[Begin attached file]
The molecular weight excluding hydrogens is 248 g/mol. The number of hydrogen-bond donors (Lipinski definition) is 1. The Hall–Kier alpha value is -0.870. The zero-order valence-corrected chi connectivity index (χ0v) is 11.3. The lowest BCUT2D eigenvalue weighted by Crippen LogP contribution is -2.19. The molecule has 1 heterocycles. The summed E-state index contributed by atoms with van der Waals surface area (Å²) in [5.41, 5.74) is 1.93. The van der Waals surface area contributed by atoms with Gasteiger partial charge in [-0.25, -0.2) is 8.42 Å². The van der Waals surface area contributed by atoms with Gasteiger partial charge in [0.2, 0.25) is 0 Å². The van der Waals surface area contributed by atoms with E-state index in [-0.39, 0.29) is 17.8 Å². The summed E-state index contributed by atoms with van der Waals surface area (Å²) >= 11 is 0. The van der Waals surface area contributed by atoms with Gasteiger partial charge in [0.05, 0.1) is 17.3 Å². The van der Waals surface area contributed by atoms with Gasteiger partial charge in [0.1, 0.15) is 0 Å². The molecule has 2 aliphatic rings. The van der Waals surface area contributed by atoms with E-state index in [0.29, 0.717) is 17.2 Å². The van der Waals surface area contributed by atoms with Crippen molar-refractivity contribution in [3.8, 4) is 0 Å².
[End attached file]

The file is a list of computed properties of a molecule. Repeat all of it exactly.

The molecular weight excluding hydrogens is 248 g/mol. The number of hydrogen-bond donors (Lipinski definition) is 1. The Hall–Kier alpha value is -0.870. The zero-order valence-corrected chi connectivity index (χ0v) is 11.3. The lowest BCUT2D eigenvalue weighted by Crippen LogP contribution is -2.19. The molecule has 1 heterocycles. The summed E-state index contributed by atoms with van der Waals surface area (Å²) in [5.41, 5.74) is 1.93. The van der Waals surface area contributed by atoms with Gasteiger partial charge in [-0.25, -0.2) is 8.42 Å². The van der Waals surface area contributed by atoms with Gasteiger partial charge in [0.2, 0.25) is 0 Å². The van der Waals surface area contributed by atoms with E-state index in [-0.39, 0.29) is 17.8 Å². The summed E-state index contributed by atoms with van der Waals surface area (Å²) >= 11 is 0. The van der Waals surface area contributed by atoms with Gasteiger partial charge in [0.05, 0.1) is 17.3 Å². The van der Waals surface area contributed by atoms with Gasteiger partial charge in [0.1, 0.15) is 0 Å². The molecule has 2 aliphatic rings. The van der Waals surface area contributed by atoms with E-state index in [0.29, 0.717) is 17.2 Å². The van der Waals surface area contributed by atoms with Crippen molar-refractivity contribution in [3.8, 4) is 0 Å².